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Re: CfC: publish FPWD of Push API; deadline October 12

From: Jonas Sicking <jonas@sicking.cc>
Date: Fri, 5 Oct 2012 15:06:53 -0700
Message-ID: <CA+c2ei-XMJRsfOPrkMvAdm0No=726rLr3QR5QpO5QwLWzJhdDg@mail.gmail.com>
To: Arthur Barstow <art.barstow@nokia.com>
Cc: "public-webapps@w3c.org" <public-webapps@w3c.org>
Hi All,

As usual, this is not the official mozilla position, as there is no such thing.

Several of us at at mozilla has been looking at push quite a bit
lately. We still don't have a clear idea of exactly what we think a
push system should look like. However we are concerned that a system
like the one in http://dvcs.w3.org/hg/push/raw-file/default/index.html
would be hard to implement at internet scale in a manner which keeps
it stable enough to be reliable for webapp developers.

First of all the fact that a single message from the application
server to the notification server can cause millions of messages from
the notification server to end-user devices makes us concerned that
it's too easy to DoS the notification server.

Second, using a message passing mechanism puts a lot of responsibility
on the notification server to never lose any messages. In the event of
a server crash or server overload the current solution seems to have
no way for the notification server to avoid dataloss.

As points of reference, both Apple and Google has been creating
similar Push solutions for iOS and Android respectively. Both of these
systems have struggled with scalability. The result for Apple was to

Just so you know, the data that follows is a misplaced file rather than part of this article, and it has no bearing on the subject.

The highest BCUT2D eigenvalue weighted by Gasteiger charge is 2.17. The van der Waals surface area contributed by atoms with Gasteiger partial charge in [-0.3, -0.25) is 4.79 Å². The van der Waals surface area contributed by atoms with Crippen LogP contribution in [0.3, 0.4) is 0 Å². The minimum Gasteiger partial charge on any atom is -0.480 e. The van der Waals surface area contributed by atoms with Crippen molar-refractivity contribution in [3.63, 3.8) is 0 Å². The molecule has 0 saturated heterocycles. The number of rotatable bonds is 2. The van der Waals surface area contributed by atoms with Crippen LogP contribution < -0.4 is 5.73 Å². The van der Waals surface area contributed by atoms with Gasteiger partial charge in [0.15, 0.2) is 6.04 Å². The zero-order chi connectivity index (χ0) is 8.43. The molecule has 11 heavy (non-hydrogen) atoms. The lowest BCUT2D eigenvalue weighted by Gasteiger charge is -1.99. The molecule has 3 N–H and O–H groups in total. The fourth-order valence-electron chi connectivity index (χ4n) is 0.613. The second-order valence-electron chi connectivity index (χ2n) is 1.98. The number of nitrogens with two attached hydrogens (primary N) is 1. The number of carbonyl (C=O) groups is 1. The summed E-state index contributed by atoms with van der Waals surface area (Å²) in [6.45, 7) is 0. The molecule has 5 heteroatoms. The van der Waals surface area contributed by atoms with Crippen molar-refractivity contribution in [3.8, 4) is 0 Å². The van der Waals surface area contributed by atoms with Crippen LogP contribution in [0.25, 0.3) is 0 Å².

delay their solution for a year. The result for google was to
deprecate the system and they are working on designing something new.
The system proposed here is more powerful than both Apple's and
Google's system.

Finally we also have some security concerns. The messages passed
through the current API will likely very often end up being cleartext.
Application developers certainly can make sure to always encrypt the
messages on the server and then manually decrypt them in the client
(using for example the new crypt API). The API already requires
passing two cryptographically strong tokens to the API. Requiring
developers to also decrypt the message in the client means involving a
third cryptographically strong token. This is a lot for developers to
get right and if they don't, there's a risk of privacy or even
security problems.

These are all hard problems to solve, and so far we do not have a
counter proposal. But I figured that I should raise these concerns
since they seem relevant.

I'm also very aware that in the past I have pointed at message-passing
based protocols in the past as mozilla experiments. However lately we
have started at looking at alternatives due to the scalability issues
discussed above. Letting people know about this is another reason I'm
writing this email.

But since we don't have a counter proposal, and since I personally
generally think that people should be allowed to publish working
drafts, I don't oppose this FPWD.

But I can't say with certainty at this time that this is an API that
we're planning on implementing.

/ Jonas

On Fri, Oct 5, 2012 at 4:38 AM, Arthur Barstow <art.barstow@nokia.com> wrote:
> The Push API Editors would like to publish a First Public Working Draft of
> their spec and this is a Call for Consensus to do so, using the following
> spec as the basis <http://dvcs.w3.org/hg/push/raw-file/default/index.html>.
> This CfC satisfies the group's requirement to "record the group's decision
> to request advancement".
> By publishing this FPWD, the group sends a signal to the community to begin
> reviewing the document. The FPWD reflects where the group is on this spec at
> the time of publication; it does _not_ necessarily mean there is consensus
> on the spec's contents.
> If you have any comments or concerns about this CfC, please reply to this
> e-mail by October 12 at the latest. Positive response is preferred and
> encouraged and silence will be considered as agreement with the proposal.
> -Thanks, AB
Received on Friday, 5 October 2012 22:07:55 UTC

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